U.S. Bishops: Paris violence won’t alter church outreach to refugees (CNS) Church resettlement programs in the United States will continue to aid refugees who are fleeing violence and social ills despite calls that the country’s borders should be closed to anyone but Christians. The church’s response is focused on people in need of food, shelter and safety and not their particular faith, Archbishop Joseph E. Kurtz of Louisville, Kentucky, president of the U.S. Conference of Catholic Bishops, told reporters on 16 November during a midday break at the bishops’ annual fall general assembly. “We at the United States Conference of Catholic Bishops and Catholic Charities, we are always open to helping families who come into the United States in need of help,” he said at a news conference. “We have that tradition of doing it and we’re going to contribute...”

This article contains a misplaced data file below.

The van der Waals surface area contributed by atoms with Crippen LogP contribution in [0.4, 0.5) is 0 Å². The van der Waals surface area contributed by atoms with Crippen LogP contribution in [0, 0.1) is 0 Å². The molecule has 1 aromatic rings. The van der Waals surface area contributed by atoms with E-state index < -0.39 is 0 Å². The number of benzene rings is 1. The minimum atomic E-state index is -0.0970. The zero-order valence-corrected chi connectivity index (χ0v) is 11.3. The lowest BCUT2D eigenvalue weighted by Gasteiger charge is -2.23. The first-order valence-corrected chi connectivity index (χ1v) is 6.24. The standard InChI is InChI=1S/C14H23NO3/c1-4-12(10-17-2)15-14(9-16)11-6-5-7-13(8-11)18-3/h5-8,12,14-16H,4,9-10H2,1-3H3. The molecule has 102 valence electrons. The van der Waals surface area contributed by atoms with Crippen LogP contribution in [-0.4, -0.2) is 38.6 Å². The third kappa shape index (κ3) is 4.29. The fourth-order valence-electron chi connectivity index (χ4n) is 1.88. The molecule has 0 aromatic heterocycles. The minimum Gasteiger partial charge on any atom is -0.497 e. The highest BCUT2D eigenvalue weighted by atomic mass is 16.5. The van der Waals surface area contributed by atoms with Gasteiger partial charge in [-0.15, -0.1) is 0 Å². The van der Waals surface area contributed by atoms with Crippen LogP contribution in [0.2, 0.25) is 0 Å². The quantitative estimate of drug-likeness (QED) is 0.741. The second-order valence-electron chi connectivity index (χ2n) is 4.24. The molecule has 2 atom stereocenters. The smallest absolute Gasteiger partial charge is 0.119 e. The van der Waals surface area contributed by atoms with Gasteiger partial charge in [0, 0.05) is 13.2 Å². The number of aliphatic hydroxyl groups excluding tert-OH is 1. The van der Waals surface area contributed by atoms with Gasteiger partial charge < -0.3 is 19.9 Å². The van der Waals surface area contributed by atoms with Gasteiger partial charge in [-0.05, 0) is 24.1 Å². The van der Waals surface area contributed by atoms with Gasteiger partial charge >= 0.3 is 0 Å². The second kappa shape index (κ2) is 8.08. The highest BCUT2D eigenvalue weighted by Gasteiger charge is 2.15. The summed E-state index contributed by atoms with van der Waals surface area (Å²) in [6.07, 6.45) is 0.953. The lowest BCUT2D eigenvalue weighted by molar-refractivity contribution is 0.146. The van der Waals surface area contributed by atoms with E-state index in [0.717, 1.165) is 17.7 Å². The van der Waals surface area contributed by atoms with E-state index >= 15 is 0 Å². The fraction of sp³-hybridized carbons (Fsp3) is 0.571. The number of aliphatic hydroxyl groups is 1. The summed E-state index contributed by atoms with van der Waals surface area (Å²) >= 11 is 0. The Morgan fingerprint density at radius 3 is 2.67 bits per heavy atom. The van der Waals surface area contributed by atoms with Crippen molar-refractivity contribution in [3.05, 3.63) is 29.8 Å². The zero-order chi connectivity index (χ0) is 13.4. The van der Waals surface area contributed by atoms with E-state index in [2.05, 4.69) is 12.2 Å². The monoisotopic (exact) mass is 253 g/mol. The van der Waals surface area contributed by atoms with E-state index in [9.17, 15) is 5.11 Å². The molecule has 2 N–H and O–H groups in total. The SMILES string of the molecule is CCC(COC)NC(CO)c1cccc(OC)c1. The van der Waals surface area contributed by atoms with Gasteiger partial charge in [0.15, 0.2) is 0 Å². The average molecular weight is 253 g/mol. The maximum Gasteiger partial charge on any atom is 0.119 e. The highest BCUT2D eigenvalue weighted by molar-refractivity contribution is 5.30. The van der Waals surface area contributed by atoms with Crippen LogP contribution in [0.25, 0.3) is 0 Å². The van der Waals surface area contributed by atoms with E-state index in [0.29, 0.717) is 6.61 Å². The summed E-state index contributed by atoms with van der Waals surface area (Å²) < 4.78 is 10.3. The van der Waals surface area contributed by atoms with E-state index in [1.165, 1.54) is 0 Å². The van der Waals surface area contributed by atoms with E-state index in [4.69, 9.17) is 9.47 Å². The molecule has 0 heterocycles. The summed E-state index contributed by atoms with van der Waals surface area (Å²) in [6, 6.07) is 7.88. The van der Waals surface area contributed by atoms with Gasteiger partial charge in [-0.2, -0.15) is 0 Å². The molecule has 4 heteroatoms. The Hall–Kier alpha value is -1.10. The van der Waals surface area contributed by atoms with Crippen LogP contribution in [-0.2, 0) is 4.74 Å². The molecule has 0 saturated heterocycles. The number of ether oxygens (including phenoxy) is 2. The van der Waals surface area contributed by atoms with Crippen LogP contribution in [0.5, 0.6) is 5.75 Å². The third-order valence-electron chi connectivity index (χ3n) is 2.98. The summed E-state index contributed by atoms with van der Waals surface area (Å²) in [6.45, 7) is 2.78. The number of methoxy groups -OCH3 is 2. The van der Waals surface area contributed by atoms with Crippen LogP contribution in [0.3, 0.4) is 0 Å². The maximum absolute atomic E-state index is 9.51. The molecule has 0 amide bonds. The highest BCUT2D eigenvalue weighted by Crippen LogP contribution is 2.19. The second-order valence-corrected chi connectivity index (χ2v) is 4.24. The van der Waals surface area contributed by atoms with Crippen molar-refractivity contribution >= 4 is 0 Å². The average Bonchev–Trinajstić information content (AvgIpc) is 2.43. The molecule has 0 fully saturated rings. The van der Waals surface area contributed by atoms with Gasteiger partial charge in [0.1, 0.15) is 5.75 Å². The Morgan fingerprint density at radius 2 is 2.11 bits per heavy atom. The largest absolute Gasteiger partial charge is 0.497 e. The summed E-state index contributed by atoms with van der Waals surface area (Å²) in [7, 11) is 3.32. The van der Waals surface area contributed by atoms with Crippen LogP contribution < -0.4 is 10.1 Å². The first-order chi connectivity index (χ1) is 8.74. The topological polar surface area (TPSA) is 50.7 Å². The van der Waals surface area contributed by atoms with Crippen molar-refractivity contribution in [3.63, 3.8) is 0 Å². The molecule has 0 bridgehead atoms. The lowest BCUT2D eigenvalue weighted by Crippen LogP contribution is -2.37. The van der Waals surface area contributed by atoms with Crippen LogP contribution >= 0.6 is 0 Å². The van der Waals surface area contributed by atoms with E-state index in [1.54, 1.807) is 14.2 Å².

Deal reached to reopen Gaza border (AP) A senior Palestinian official on Monday said the Palestinian Authority has reached an agreement with Egypt to reopen the Gaza Strip’s main border crossing in an arrangement meant to bypass the territory’s Hamas rulers...
Pope to visit Rome synagogue in January (Vatican Radio) The Holy See Press Office today announced that, following an invitation from the Chief Rabbi and Jewish Community of Rome, Pope Francis will pay a visit to the Great Synagogue in the afternoon of Sunday 17 January 2016. It will be the third visit by a Pope to the Great Synagogue of Rome, following John Paul II and Benedict XVI...
Vatican Christmas tree to be unveiled early (Vatican Radio) When the Jubilee Year of Mercy begins on 8 December, all eyes will be looking towards Rome. So the Governorate of the Holy See has decided to take advantage of the attention and unveil the St. Peter’s Square Christmas tree on the same day...